Russia sends navy squadron to Mediterranean
Russia sends navy squadron to Mediterranean
The Defense Ministry said Tuesday that the ships will rotate with those that have been in the area since November. Russian diplomats said last week that Moscow is preparing plans to evacuate thousands of Russians from Syria if necessary. The ministry did not say whether the navy ships are intended for an evacuation.
The Interfax news agency, citing unidentified naval sources, reported that the navy command wants the ships to be on hand for the task if needed. It said the mission’s duration will depend on the situation in Syria.
Last week, a senior Russian diplomat said for the first time that Syrian President Bashar Assad is losing control and the rebels might win the civil war, a statement that appeared to signal that Moscow has started positioning itself for an endgame in Syria. But the Foreign Ministry disavowed Mikhail Bogdanov’s statement the next day, saying his words were misinterpreted and that Moscow’s position on the crisis hasn’t shifted.
Russia’s base in the Syrian port of Tartus is its only naval outpost outside the former Soviet Union. Moscow has been Assad’s main ally, shielding him from international sanctions over a brutal crackdown on an uprising that began in March 2011 and turned into the civil war, killing more than 40,000 people.
The squadron of five ships that sailed from the Baltic Sea base of Baltiysk includes a destroyer, a tugboat, a tanker and two large amphibious vessels that could evacuate hundreds of people.
Another group of three navy ships departed Tuesday from Severomorsk, the main base of Russia’s Northern Fleet on the Kola Peninsula. While their official mission is anti-piracy patrol in the Gulf of Aden, the ships will sail past the Syrian shores and may linger there if need be.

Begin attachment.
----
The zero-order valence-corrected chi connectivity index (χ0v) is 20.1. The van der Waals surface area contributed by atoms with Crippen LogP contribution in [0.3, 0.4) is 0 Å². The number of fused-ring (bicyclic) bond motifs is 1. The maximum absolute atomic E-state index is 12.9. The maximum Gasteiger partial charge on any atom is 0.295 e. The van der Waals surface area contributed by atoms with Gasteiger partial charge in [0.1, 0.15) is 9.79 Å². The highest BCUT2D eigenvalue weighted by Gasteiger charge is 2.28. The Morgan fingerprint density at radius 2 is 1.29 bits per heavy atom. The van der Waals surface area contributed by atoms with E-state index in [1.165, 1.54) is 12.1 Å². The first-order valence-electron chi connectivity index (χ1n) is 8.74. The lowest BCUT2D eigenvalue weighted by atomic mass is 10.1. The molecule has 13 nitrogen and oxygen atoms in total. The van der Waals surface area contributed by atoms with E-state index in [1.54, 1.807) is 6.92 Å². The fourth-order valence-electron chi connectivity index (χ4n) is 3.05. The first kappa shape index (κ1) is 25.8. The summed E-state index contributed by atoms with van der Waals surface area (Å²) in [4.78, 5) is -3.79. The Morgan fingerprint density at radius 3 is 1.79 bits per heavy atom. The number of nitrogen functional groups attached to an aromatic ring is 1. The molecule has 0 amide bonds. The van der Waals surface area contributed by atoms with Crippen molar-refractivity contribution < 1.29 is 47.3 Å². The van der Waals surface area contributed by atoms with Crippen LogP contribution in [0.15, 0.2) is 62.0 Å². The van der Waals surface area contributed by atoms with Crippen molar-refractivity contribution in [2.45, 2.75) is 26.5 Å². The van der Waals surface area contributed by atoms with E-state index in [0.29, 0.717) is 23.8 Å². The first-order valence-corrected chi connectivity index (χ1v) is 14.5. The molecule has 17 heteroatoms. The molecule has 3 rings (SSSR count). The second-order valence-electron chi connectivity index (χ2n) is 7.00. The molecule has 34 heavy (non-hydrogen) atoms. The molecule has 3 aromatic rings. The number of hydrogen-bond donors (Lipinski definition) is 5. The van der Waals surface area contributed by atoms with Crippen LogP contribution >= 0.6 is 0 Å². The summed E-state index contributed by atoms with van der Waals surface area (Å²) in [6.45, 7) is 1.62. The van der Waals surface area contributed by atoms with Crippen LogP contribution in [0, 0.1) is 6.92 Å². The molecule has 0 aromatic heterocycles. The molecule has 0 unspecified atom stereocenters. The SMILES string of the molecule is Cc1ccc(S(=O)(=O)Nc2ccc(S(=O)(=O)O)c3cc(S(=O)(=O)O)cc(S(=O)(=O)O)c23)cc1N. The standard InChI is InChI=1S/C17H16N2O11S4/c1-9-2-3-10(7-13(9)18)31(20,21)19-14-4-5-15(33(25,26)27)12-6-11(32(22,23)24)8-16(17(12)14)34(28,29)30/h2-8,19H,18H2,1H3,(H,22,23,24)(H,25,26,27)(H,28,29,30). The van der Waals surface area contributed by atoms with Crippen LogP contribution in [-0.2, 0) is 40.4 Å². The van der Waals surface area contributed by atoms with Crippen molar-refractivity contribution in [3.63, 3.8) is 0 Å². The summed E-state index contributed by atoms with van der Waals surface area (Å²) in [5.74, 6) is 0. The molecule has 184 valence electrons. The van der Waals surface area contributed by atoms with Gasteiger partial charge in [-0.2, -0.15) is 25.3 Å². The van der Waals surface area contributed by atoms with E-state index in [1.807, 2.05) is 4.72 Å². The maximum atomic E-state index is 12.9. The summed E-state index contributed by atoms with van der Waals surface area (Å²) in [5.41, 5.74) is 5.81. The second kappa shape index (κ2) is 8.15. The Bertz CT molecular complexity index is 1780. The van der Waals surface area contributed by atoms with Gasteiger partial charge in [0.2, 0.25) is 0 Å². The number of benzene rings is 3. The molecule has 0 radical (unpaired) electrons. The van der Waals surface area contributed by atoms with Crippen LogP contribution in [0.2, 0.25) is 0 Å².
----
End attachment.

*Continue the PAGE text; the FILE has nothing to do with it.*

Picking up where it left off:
Earlier this year, Russia sent several ships to Tartus on a mission to evacuate its personnel and equipment, but authorities decided then that the situation in Syria didn’t require such a move yet.
The latest naval deployment comes as the Russian Foreign Ministry said Tuesday that two Russians were kidnapped alongside an Italian in Syria and that their captors have asked for a ransom for their release. The three, who worked at a Syrian steel plant, were kidnapped late Monday on the road between Tartus and Homs.
The ministry identified those kidnapped as V. V. Gorelov, Abdesattar Hassun and Mario Belluomo and said the kidnappers have contacted the Hmisho steel plant by telephone and demanded a ransom for their release. It did not specify the amount.
Foreign Minister Sergey Lavrov, speaking in Tashkent, Uzbekistan, said “all necessary steps are being taken in Syria and other countries that may influence the situation,” according to Interfax.
The kidnapping of foreigners has been rare, but as Syria descends further into chaos the abduction of Syrians has become increasingly common across many parts of the country.
Most of those kidnappings appear to have sectarian motives, part of tit-for-tat attacks between rebels and pro-regime gunmen. But there have been many cases of gunmen capturing wealthy people for ransom or settling personal scores.
Tunisia reopens consulate in Libyan capital Tripoli
- Most embassies left Tripoli in 2014 when heavy fighting broke out between rival factions.
- Only a few embassies came back when a UN-backed administration took office in 2016.
Tripoli: Tunisia has reopened its consulate in the Libyan capital, the Libya foreign ministry said on Saturday, the latest mission to return to Tripoli.
Most embassies left Tripoli in 2014 when heavy fighting broke out between rival factions and few came back when a UN-backed administration took office in 2016.
The Tunisian consulate resumed work after talks between the two countries, the Libyan foreign ministry said. The Tunisian foreign ministry declined to comment, but a diplomatic source confirmed the move.
Tunisian had closed its mission 2015 after ten staff were kidnapped.
In recent weeks some Western embassies have sent diplomats for longer stays to Tripoli as security has improved, although few stay full time on the ground.
The Italian and Turkish embassies as well as the UN mission are among the few open.
Tripoli is formally run by a Government of National Accord backed by the UN but in reality controlled by a patchwork of armed groups.
Big street clashes between rival groups have ended, but several rockets which hit Tripoli airport this week were a reminder that security remains shaky.
The UN has been trying to meditate to produce a national government and end the rift between the administration in Tripoli and a rival one in the east, part of a conflict gripping the oil producer since the toppling of Muammar Qaddafi in 2011.